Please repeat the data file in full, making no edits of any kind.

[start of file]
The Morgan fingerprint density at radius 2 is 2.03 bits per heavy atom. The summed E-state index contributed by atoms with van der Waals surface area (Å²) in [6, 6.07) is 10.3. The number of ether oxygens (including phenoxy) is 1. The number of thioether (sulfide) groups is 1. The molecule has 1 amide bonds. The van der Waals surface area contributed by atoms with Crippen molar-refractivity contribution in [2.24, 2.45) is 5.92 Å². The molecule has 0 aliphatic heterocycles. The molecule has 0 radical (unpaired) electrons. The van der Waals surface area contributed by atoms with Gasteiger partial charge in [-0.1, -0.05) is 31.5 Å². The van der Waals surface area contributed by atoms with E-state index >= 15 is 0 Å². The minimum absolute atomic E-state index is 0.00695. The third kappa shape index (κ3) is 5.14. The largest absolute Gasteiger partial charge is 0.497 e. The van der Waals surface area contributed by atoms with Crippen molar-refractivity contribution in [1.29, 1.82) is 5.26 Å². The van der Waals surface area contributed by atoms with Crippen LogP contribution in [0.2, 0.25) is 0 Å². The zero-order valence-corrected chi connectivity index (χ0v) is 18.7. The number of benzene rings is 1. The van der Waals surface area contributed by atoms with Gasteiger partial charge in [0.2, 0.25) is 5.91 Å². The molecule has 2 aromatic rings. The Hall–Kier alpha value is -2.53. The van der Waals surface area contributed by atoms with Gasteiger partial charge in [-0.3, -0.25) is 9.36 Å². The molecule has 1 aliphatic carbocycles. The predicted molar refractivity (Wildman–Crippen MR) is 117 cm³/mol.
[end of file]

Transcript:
The Morgan fingerprint density at radius 2 is 2.03 bits per heavy atom. The summed E-state index contributed by atoms with van der Waals surface area (Å²) in [6, 6.07) is 10.3. The number of ether oxygens (including phenoxy) is 1. The number of thioether (sulfide) groups is 1. The molecule has 1 amide bonds. The van der Waals surface area contributed by atoms with Crippen molar-refractivity contribution in [2.24, 2.45) is 5.92 Å². The molecule has 0 aliphatic heterocycles. The molecule has 0 radical (unpaired) electrons. The van der Waals surface area contributed by atoms with Gasteiger partial charge in [-0.1, -0.05) is 31.5 Å². The van der Waals surface area contributed by atoms with E-state index >= 15 is 0 Å². The minimum absolute atomic E-state index is 0.00695. The third kappa shape index (κ3) is 5.14. The largest absolute Gasteiger partial charge is 0.497 e. The van der Waals surface area contributed by atoms with Crippen molar-refractivity contribution in [1.29, 1.82) is 5.26 Å². The van der Waals surface area contributed by atoms with Crippen LogP contribution in [0.2, 0.25) is 0 Å². The zero-order valence-corrected chi connectivity index (χ0v) is 18.7. The number of benzene rings is 1. The van der Waals surface area contributed by atoms with Gasteiger partial charge in [0.2, 0.25) is 5.91 Å². The molecule has 2 aromatic rings. The Hall–Kier alpha value is -2.53. The van der Waals surface area contributed by atoms with Gasteiger partial charge in [-0.3, -0.25) is 9.36 Å². The molecule has 1 aliphatic carbocycles. The predicted molar refractivity (Wildman–Crippen MR) is 117 cm³/mol.